Stink Bugs: Besides the Brown Marmorated One
By Pat Dickey, Fairfax Master GardenerIn recent years, stink bugs seemed to suddenly invade our gardens in large numbers. Where did they all come from? What can we do to get rid of them? Gardeners panicked. Scientists were especially stumped because there didn’t seem to be a predator insect in our country that would help keep down their numbers. We have been learning more every year about them.
The Brown Marmorated Stink Bug (Halyomorpha halys) was brought to the United States around 1996 in shipments from China, Japan, Korea and Taiwan, where it is a native agricultural pest. As of 2014, these bugs have been seen in 41 states in single sightings or in reproducing populations. They are true bugs from the family Pentatomidae and are phytophagus or plant-eating bugs.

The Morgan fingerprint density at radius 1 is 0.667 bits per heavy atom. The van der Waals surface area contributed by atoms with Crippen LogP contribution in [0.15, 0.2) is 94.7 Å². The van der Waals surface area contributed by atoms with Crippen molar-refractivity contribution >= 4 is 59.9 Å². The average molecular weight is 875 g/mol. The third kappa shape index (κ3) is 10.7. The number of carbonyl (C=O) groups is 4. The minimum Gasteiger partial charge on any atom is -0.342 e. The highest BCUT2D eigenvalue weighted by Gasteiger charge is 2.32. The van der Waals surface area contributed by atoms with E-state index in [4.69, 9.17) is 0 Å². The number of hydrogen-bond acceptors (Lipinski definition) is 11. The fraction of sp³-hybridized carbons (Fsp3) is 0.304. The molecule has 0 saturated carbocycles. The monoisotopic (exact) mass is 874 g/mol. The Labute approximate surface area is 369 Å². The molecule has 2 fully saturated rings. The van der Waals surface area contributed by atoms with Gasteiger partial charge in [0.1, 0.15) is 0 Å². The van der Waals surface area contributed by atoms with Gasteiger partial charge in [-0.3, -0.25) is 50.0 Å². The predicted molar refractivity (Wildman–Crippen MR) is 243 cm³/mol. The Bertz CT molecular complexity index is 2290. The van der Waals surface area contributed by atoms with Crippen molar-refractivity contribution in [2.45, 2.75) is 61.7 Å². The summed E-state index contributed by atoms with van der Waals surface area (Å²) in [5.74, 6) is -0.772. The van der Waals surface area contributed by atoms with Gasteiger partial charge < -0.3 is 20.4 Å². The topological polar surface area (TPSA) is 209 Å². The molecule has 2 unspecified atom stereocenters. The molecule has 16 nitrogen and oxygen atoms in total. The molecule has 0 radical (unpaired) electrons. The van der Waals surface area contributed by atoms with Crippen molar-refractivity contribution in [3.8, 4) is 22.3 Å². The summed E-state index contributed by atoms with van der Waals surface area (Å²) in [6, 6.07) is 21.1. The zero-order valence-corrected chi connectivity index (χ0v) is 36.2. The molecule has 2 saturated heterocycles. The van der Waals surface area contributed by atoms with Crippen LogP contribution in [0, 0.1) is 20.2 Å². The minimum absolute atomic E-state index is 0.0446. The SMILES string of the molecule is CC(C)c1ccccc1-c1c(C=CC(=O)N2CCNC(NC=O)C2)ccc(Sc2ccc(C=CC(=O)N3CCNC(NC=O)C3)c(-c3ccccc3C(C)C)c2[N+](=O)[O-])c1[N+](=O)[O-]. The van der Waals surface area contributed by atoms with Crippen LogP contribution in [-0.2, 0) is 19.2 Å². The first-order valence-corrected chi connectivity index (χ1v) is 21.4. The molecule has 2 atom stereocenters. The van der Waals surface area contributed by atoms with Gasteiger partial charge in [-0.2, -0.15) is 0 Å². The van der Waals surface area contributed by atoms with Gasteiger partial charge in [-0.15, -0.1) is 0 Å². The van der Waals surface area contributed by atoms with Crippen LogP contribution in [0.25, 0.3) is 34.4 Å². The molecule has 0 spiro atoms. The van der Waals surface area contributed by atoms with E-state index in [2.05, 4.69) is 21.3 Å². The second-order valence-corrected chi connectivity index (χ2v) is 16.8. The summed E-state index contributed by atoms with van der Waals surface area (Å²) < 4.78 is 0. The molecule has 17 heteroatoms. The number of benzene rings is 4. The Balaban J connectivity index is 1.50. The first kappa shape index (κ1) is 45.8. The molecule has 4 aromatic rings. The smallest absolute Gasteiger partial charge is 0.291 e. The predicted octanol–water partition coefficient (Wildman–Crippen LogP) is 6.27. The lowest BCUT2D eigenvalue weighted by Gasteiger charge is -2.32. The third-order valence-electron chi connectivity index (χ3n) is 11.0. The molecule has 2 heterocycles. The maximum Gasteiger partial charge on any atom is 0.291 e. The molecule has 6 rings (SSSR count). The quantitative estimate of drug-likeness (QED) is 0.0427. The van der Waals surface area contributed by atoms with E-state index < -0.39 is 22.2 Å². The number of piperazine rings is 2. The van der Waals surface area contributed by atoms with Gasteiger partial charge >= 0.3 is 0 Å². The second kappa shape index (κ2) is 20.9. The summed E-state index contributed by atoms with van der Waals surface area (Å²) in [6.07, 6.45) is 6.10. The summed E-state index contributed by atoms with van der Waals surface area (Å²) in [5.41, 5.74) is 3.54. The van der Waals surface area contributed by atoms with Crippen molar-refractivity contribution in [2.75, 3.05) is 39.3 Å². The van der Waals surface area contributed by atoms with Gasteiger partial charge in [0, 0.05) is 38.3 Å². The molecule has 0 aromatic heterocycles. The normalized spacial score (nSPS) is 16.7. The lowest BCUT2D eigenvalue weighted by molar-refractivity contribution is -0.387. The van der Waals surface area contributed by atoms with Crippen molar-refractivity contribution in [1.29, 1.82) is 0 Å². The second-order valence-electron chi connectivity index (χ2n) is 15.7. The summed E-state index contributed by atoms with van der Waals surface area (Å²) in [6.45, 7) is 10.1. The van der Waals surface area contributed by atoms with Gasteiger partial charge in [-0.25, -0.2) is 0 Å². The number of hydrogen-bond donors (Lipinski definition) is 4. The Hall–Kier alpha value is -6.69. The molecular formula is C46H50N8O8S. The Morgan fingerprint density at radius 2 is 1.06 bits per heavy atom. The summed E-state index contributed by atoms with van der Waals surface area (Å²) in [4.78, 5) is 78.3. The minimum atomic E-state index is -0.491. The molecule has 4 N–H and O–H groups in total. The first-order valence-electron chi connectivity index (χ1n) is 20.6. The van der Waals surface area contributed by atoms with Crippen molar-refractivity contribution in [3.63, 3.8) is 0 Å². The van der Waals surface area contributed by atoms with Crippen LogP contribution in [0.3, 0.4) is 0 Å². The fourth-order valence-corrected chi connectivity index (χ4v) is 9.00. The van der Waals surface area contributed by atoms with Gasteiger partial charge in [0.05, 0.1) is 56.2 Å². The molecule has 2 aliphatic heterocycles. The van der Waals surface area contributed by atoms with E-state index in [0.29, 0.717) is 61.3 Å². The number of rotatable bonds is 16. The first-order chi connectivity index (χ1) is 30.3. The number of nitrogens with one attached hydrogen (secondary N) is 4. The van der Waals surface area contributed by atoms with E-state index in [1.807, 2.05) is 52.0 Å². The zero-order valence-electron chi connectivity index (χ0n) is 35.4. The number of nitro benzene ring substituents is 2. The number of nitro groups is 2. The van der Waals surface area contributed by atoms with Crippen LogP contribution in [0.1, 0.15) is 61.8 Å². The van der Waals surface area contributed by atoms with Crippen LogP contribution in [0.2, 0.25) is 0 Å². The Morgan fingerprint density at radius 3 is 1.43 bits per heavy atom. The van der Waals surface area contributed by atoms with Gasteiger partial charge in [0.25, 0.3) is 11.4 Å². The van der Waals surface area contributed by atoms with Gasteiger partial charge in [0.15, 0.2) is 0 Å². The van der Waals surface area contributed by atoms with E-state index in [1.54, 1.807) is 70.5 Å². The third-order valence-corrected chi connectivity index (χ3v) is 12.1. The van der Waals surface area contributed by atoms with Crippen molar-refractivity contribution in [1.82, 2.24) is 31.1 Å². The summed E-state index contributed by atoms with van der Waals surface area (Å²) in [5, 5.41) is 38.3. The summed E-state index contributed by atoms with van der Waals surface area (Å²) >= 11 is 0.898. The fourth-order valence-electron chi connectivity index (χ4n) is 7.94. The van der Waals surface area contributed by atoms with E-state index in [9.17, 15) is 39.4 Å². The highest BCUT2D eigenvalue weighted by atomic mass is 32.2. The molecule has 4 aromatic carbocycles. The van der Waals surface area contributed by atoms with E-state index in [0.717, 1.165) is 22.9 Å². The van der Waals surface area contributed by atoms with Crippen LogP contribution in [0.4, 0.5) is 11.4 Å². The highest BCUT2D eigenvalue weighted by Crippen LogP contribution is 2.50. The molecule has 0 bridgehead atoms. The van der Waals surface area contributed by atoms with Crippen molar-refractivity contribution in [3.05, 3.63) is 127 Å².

Measuring 0.5 x 0.625 inches, the BMSB has a shield-shaped, marbled (marmorated) brown abdomen and marbled legs. There are also two lighter white bands on the antennae and darker bands on the overlapping part at the rear of the front pair of wings. Patches of coppery or bluish metallic-colored punctures or depressions are on the head and pronotum near the head. These characteristics distinguish them from the other stink bugs in Virginia.